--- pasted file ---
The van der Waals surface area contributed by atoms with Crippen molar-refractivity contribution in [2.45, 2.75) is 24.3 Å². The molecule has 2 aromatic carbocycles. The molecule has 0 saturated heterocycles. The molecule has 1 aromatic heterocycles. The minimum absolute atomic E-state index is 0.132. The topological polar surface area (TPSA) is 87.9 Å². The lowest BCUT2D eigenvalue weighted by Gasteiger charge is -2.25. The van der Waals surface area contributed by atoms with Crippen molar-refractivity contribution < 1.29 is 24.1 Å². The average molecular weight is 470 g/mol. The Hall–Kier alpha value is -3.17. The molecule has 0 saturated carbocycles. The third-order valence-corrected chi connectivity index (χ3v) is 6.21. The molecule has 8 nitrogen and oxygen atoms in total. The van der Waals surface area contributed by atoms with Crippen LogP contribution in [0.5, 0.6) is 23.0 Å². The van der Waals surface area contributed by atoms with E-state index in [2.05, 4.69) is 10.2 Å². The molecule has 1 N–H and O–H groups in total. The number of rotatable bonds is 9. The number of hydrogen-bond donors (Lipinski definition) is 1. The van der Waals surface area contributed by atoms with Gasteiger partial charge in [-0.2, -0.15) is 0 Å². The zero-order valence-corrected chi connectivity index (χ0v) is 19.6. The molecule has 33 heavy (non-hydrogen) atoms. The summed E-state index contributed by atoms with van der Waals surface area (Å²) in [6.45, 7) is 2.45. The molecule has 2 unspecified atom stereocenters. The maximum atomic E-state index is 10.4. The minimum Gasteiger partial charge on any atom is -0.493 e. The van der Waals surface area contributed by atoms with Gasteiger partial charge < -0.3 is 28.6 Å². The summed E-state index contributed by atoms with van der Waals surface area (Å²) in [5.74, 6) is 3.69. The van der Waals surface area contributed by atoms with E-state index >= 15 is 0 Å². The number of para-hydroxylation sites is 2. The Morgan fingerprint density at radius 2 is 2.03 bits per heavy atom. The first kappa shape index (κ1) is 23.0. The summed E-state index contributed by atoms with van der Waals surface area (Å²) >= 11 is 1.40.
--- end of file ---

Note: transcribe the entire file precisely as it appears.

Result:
The van der Waals surface area contributed by atoms with Crippen molar-refractivity contribution in [2.45, 2.75) is 24.3 Å². The molecule has 2 aromatic carbocycles. The molecule has 0 saturated heterocycles. The molecule has 1 aromatic heterocycles. The minimum absolute atomic E-state index is 0.132. The topological polar surface area (TPSA) is 87.9 Å². The lowest BCUT2D eigenvalue weighted by Gasteiger charge is -2.25. The van der Waals surface area contributed by atoms with Crippen molar-refractivity contribution < 1.29 is 24.1 Å². The average molecular weight is 470 g/mol. The Hall–Kier alpha value is -3.17. The molecule has 0 saturated carbocycles. The third-order valence-corrected chi connectivity index (χ3v) is 6.21. The molecule has 8 nitrogen and oxygen atoms in total. The van der Waals surface area contributed by atoms with Crippen LogP contribution in [0.5, 0.6) is 23.0 Å². The van der Waals surface area contributed by atoms with E-state index in [2.05, 4.69) is 10.2 Å². The molecule has 1 N–H and O–H groups in total. The number of rotatable bonds is 9. The number of hydrogen-bond donors (Lipinski definition) is 1. The van der Waals surface area contributed by atoms with Gasteiger partial charge in [-0.2, -0.15) is 0 Å². The zero-order valence-corrected chi connectivity index (χ0v) is 19.6. The molecule has 33 heavy (non-hydrogen) atoms. The summed E-state index contributed by atoms with van der Waals surface area (Å²) in [6.45, 7) is 2.45. The molecule has 2 unspecified atom stereocenters. The maximum atomic E-state index is 10.4. The minimum Gasteiger partial charge on any atom is -0.493 e. The van der Waals surface area contributed by atoms with Gasteiger partial charge < -0.3 is 28.6 Å². The summed E-state index contributed by atoms with van der Waals surface area (Å²) in [5.74, 6) is 3.69. The van der Waals surface area contributed by atoms with E-state index >= 15 is 0 Å². The number of para-hydroxylation sites is 2. The Morgan fingerprint density at radius 2 is 2.03 bits per heavy atom. The first kappa shape index (κ1) is 23.0. The summed E-state index contributed by atoms with van der Waals surface area (Å²) >= 11 is 1.40.